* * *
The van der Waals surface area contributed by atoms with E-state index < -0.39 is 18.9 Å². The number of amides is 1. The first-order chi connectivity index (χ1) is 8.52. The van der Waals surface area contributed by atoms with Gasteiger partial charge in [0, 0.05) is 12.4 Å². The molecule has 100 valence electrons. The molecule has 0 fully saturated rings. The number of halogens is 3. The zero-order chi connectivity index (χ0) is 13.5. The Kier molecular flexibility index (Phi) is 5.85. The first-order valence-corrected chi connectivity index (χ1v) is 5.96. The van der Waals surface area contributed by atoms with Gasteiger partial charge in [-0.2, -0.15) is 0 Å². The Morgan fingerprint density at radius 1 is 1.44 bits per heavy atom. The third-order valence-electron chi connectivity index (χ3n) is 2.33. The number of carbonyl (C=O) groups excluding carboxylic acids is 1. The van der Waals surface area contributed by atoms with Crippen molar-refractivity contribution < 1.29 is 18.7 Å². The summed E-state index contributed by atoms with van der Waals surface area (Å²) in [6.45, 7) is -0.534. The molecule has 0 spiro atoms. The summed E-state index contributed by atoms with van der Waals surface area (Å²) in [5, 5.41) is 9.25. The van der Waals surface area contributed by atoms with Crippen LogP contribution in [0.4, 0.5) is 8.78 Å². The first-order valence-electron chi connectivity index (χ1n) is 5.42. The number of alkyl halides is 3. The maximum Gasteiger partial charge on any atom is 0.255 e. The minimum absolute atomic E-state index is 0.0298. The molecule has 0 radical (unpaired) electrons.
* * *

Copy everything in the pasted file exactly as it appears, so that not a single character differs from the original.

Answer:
The van der Waals surface area contributed by atoms with E-state index < -0.39 is 18.9 Å². The number of amides is 1. The first-order chi connectivity index (χ1) is 8.52. The van der Waals surface area contributed by atoms with Gasteiger partial charge in [0, 0.05) is 12.4 Å². The molecule has 100 valence electrons. The molecule has 0 fully saturated rings. The number of halogens is 3. The zero-order chi connectivity index (χ0) is 13.5. The Kier molecular flexibility index (Phi) is 5.85. The first-order valence-corrected chi connectivity index (χ1v) is 5.96. The van der Waals surface area contributed by atoms with Gasteiger partial charge in [-0.2, -0.15) is 0 Å². The Morgan fingerprint density at radius 1 is 1.44 bits per heavy atom. The third-order valence-electron chi connectivity index (χ3n) is 2.33. The number of carbonyl (C=O) groups excluding carboxylic acids is 1. The van der Waals surface area contributed by atoms with Crippen molar-refractivity contribution < 1.29 is 18.7 Å². The summed E-state index contributed by atoms with van der Waals surface area (Å²) in [6.45, 7) is -0.534. The molecule has 0 spiro atoms. The summed E-state index contributed by atoms with van der Waals surface area (Å²) in [5, 5.41) is 9.25. The van der Waals surface area contributed by atoms with Crippen LogP contribution in [0.4, 0.5) is 8.78 Å². The first-order valence-electron chi connectivity index (χ1n) is 5.42. The number of alkyl halides is 3. The maximum Gasteiger partial charge on any atom is 0.255 e. The minimum absolute atomic E-state index is 0.0298. The molecule has 0 radical (unpaired) electrons.